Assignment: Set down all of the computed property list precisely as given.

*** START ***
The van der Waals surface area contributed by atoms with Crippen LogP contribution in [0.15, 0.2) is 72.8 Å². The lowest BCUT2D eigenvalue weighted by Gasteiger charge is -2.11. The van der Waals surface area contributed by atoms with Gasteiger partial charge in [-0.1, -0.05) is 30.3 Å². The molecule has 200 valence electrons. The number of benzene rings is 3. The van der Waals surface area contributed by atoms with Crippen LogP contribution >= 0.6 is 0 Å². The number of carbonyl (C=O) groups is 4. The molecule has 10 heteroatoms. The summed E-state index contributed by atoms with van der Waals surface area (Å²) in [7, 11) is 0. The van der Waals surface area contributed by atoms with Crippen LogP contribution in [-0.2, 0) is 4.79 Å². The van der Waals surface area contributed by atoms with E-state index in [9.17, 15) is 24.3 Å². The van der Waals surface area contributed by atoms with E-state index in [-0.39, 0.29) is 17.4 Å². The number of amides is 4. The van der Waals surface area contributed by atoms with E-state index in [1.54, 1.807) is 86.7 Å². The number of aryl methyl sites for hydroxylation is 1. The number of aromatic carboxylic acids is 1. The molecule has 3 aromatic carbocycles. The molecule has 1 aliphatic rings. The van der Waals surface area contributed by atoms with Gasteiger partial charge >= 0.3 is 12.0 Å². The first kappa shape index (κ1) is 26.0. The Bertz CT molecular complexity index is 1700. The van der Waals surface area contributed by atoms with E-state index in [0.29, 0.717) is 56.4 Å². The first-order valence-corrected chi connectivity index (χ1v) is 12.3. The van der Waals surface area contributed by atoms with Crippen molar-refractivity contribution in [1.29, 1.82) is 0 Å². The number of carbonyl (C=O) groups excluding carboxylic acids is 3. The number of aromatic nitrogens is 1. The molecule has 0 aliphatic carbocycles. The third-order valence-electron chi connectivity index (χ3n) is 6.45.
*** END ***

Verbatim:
The van der Waals surface area contributed by atoms with Crippen LogP contribution in [0.15, 0.2) is 72.8 Å². The lowest BCUT2D eigenvalue weighted by Gasteiger charge is -2.11. The van der Waals surface area contributed by atoms with Gasteiger partial charge in [-0.1, -0.05) is 30.3 Å². The molecule has 200 valence electrons. The number of benzene rings is 3. The van der Waals surface area contributed by atoms with Crippen LogP contribution >= 0.6 is 0 Å². The number of carbonyl (C=O) groups is 4. The molecule has 10 heteroatoms. The summed E-state index contributed by atoms with van der Waals surface area (Å²) in [7, 11) is 0. The van der Waals surface area contributed by atoms with Crippen LogP contribution in [-0.2, 0) is 4.79 Å². The van der Waals surface area contributed by atoms with E-state index in [9.17, 15) is 24.3 Å². The van der Waals surface area contributed by atoms with E-state index in [-0.39, 0.29) is 17.4 Å². The number of amides is 4. The van der Waals surface area contributed by atoms with E-state index in [1.54, 1.807) is 86.7 Å². The number of aryl methyl sites for hydroxylation is 1. The number of aromatic carboxylic acids is 1. The molecule has 3 aromatic carbocycles. The molecule has 1 aliphatic rings. The van der Waals surface area contributed by atoms with Gasteiger partial charge >= 0.3 is 12.0 Å². The first kappa shape index (κ1) is 26.0. The Bertz CT molecular complexity index is 1700. The van der Waals surface area contributed by atoms with E-state index in [0.29, 0.717) is 56.4 Å². The first-order valence-corrected chi connectivity index (χ1v) is 12.3. The van der Waals surface area contributed by atoms with Crippen molar-refractivity contribution in [1.29, 1.82) is 0 Å². The number of carbonyl (C=O) groups excluding carboxylic acids is 3. The number of aromatic nitrogens is 1. The molecule has 0 aliphatic carbocycles. The third-order valence-electron chi connectivity index (χ3n) is 6.45.